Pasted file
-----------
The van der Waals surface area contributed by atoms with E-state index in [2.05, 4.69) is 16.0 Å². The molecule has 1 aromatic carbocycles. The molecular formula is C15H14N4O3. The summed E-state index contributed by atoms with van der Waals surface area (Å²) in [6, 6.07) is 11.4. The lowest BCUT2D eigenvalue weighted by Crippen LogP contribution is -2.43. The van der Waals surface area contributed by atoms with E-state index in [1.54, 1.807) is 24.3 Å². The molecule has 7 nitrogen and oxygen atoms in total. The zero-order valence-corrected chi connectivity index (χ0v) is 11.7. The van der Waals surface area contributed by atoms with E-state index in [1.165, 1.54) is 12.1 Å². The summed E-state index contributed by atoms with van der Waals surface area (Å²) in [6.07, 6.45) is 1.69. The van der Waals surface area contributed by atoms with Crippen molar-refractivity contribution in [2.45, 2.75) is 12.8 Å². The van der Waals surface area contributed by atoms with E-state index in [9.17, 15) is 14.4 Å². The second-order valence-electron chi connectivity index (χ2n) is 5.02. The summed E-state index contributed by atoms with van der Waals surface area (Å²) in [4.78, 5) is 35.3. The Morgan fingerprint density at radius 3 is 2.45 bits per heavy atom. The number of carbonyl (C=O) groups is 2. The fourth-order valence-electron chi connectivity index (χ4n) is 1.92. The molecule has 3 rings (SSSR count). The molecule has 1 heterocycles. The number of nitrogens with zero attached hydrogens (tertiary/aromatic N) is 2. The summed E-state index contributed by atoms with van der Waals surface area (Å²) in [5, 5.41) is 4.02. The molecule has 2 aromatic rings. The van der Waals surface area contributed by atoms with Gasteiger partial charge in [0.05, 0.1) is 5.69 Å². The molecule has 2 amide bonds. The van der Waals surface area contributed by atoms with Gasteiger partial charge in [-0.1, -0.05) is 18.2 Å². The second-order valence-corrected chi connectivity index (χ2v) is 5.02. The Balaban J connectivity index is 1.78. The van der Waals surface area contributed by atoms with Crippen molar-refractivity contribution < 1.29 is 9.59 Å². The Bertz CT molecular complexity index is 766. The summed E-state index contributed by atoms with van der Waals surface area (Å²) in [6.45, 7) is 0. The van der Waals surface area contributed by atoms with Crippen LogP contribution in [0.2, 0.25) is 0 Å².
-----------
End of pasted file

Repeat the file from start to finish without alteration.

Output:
The van der Waals surface area contributed by atoms with E-state index in [2.05, 4.69) is 16.0 Å². The molecule has 1 aromatic carbocycles. The molecular formula is C15H14N4O3. The summed E-state index contributed by atoms with van der Waals surface area (Å²) in [6, 6.07) is 11.4. The lowest BCUT2D eigenvalue weighted by Crippen LogP contribution is -2.43. The van der Waals surface area contributed by atoms with E-state index in [1.54, 1.807) is 24.3 Å². The molecule has 7 nitrogen and oxygen atoms in total. The zero-order valence-corrected chi connectivity index (χ0v) is 11.7. The van der Waals surface area contributed by atoms with E-state index in [1.165, 1.54) is 12.1 Å². The summed E-state index contributed by atoms with van der Waals surface area (Å²) in [6.07, 6.45) is 1.69. The van der Waals surface area contributed by atoms with Crippen molar-refractivity contribution in [2.45, 2.75) is 12.8 Å². The van der Waals surface area contributed by atoms with E-state index in [9.17, 15) is 14.4 Å². The second-order valence-electron chi connectivity index (χ2n) is 5.02. The summed E-state index contributed by atoms with van der Waals surface area (Å²) in [4.78, 5) is 35.3. The Morgan fingerprint density at radius 3 is 2.45 bits per heavy atom. The number of carbonyl (C=O) groups is 2. The fourth-order valence-electron chi connectivity index (χ4n) is 1.92. The molecule has 3 rings (SSSR count). The molecule has 1 heterocycles. The number of nitrogens with zero attached hydrogens (tertiary/aromatic N) is 2. The summed E-state index contributed by atoms with van der Waals surface area (Å²) in [5, 5.41) is 4.02. The molecule has 2 aromatic rings. The van der Waals surface area contributed by atoms with Gasteiger partial charge in [0.05, 0.1) is 5.69 Å². The molecule has 2 amide bonds. The van der Waals surface area contributed by atoms with Gasteiger partial charge in [-0.1, -0.05) is 18.2 Å². The second-order valence-corrected chi connectivity index (χ2v) is 5.02. The Balaban J connectivity index is 1.78. The van der Waals surface area contributed by atoms with Crippen molar-refractivity contribution < 1.29 is 9.59 Å². The Bertz CT molecular complexity index is 766. The summed E-state index contributed by atoms with van der Waals surface area (Å²) in [6.45, 7) is 0. The van der Waals surface area contributed by atoms with Crippen LogP contribution in [0.2, 0.25) is 0 Å².